Malaysia: Ministry bans ‘Despacito’ over sexually-charged lyrics
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Malaysia: Ministry bans ‘Despacito’ over sexually-charged lyrics

SUGGESTIVE lyrics in the hit Latin pop song Despacito have struck a raw nerve with Malaysian authorities, despite being recorded mainly in Spanish.

On Wednesday, Malaysia’s government moved to ban the song from being aired on public radio and television following complaints of sexually-charged lyrics, according to independent outlet Free Malaysia Today.

Communications and Multimedia Minister Salleh Said Keruak told the news website Despacito by Puerto Rican artistes Luis Fonsi and Daddy Yankee ceases being broadcast on government free-to-air stations on Radio Televisyen Malaysia (RTM).

“RTM has stopped the song on all RTM radio stations and over RTM TV with immediate effect,” Salleh was quoted as saying, adding the decision came about after the RTM review panel received several complaints from the public.

“They have decided to withdraw the approval of the song,” he said.

Despite the ban on public channels, Salleh said the song would still be accessible on other media, especially the Internet, but asked private stations to practise self-censorship.

“Radio airwaves are but one of the many channels through which the public, especially the younger generation, hear those songs,” he said.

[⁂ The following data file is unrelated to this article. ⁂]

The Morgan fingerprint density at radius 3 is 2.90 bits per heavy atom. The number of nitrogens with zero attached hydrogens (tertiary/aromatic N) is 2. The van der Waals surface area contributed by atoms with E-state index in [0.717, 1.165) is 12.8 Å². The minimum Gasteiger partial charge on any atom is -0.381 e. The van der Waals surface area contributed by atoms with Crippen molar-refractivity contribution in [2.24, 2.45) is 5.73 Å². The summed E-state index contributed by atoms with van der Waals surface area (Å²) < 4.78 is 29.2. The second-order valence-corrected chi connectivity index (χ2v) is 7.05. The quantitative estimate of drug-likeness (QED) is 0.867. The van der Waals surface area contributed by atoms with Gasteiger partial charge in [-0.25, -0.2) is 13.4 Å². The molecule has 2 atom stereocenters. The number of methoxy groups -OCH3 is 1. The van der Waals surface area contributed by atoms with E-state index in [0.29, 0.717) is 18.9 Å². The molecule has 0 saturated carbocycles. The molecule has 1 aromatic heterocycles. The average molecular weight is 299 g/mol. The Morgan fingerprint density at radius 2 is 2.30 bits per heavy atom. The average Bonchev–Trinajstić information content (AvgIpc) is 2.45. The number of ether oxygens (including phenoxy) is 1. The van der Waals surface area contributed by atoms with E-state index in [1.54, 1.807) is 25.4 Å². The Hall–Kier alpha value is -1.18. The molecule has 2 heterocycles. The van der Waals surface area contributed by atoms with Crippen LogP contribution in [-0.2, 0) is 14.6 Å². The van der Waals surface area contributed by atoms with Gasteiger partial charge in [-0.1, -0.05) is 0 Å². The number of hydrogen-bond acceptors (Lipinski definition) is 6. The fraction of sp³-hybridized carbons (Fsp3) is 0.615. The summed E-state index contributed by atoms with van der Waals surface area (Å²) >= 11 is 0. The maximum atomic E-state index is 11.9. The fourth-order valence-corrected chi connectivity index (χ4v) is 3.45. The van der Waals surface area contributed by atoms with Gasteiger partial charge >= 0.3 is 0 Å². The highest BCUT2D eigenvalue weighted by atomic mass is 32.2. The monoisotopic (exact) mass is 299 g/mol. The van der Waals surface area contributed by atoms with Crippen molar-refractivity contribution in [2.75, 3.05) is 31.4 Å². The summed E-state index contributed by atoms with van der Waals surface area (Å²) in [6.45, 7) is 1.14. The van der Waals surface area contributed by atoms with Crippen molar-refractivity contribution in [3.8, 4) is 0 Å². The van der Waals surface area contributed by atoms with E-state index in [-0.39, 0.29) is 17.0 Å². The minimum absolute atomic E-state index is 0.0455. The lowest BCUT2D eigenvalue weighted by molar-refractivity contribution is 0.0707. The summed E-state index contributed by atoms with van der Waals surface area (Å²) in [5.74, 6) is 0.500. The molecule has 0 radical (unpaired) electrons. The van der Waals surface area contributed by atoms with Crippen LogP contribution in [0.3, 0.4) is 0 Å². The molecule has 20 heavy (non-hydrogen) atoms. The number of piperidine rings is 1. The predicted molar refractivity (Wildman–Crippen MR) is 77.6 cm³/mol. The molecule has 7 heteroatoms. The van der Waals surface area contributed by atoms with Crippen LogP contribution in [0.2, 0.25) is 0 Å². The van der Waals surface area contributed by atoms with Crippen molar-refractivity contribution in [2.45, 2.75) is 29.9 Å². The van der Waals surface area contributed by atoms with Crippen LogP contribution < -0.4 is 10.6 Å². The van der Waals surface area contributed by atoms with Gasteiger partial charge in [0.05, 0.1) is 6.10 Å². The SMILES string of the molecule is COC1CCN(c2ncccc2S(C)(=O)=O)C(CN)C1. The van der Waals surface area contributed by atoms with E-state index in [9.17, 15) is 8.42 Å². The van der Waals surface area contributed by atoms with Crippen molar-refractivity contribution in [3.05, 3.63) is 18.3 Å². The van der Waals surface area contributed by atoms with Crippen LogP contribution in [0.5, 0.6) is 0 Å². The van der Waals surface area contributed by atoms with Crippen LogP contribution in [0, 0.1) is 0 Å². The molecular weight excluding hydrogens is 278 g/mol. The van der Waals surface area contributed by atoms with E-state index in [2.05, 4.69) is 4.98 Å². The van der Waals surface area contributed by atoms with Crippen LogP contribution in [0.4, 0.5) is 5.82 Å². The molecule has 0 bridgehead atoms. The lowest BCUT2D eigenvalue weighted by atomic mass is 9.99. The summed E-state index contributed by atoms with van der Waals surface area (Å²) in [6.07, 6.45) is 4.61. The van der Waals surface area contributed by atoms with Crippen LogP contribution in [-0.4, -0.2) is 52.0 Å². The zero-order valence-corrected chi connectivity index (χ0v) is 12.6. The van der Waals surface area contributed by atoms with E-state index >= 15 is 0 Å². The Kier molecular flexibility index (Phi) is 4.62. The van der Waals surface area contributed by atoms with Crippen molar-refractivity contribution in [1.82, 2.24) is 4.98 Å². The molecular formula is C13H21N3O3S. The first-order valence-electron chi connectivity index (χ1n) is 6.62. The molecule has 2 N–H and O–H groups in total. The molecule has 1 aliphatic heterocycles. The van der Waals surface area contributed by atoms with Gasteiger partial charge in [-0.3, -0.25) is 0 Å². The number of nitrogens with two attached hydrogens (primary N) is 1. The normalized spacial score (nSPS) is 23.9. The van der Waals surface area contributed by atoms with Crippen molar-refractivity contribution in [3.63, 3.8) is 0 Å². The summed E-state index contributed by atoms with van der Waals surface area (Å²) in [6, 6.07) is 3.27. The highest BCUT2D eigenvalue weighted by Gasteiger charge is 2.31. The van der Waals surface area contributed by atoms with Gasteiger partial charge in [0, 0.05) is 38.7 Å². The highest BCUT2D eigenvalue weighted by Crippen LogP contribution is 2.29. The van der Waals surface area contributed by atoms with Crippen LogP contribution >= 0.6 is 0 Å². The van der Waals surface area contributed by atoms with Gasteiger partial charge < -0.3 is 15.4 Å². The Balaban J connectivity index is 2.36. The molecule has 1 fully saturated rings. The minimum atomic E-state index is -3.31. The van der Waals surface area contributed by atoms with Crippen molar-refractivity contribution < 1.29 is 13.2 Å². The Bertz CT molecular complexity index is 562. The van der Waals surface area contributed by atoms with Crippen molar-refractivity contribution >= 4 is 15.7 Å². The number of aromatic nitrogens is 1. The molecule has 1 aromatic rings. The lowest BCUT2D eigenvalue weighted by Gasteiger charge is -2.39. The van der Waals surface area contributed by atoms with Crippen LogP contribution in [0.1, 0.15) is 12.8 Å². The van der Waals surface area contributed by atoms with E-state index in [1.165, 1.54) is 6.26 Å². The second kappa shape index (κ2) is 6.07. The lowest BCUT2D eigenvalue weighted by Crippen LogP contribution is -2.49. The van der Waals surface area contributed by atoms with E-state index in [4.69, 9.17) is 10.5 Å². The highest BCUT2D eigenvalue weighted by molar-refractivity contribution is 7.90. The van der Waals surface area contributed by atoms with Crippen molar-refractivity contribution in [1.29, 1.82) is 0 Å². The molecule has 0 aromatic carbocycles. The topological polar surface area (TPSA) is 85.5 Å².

“As such, we ask the radio stations to be sensitive to local norms and apply self-censorship of the song, be it by stopping the airplay or audio deleting part of the song.”

 

Meanwhile, record company Universal Music on Wednesday said the song had set a record as the most streamed music track of all time, with some 4.6 billion plays across leading platforms.

The song, first released in January in Spanish by Fonsi and then in a remixed version featuring Justin Bieber, has topped charts in 35 countries around the world and dominated radio play.

Its 4.6 billion streams surpass the record set by Bieber with his 2015 single Sorry and its remixes, making it the most successful Spanish-language pop song of all time.

“Streaming has opened up the possibility of a song with a different beat, from a different culture and in a different language to become a juggernaut of success around the world,” Universal Music Group chief executive Lucian Grainge said in a statement.

Despacito (“Slowly”) has spent 10 consecutive weeks on the US Billboard Hot 100 chart, 17 weeks at No. 1 in Spain and nine weeks in the top spot in Britain, according to Universal Music.

Fonsi, previously little known outside of Puerto Rico, said it was “truly an honor ‘Despacito’ is now the most streamed song in history”.

Additional reporting by Reuters

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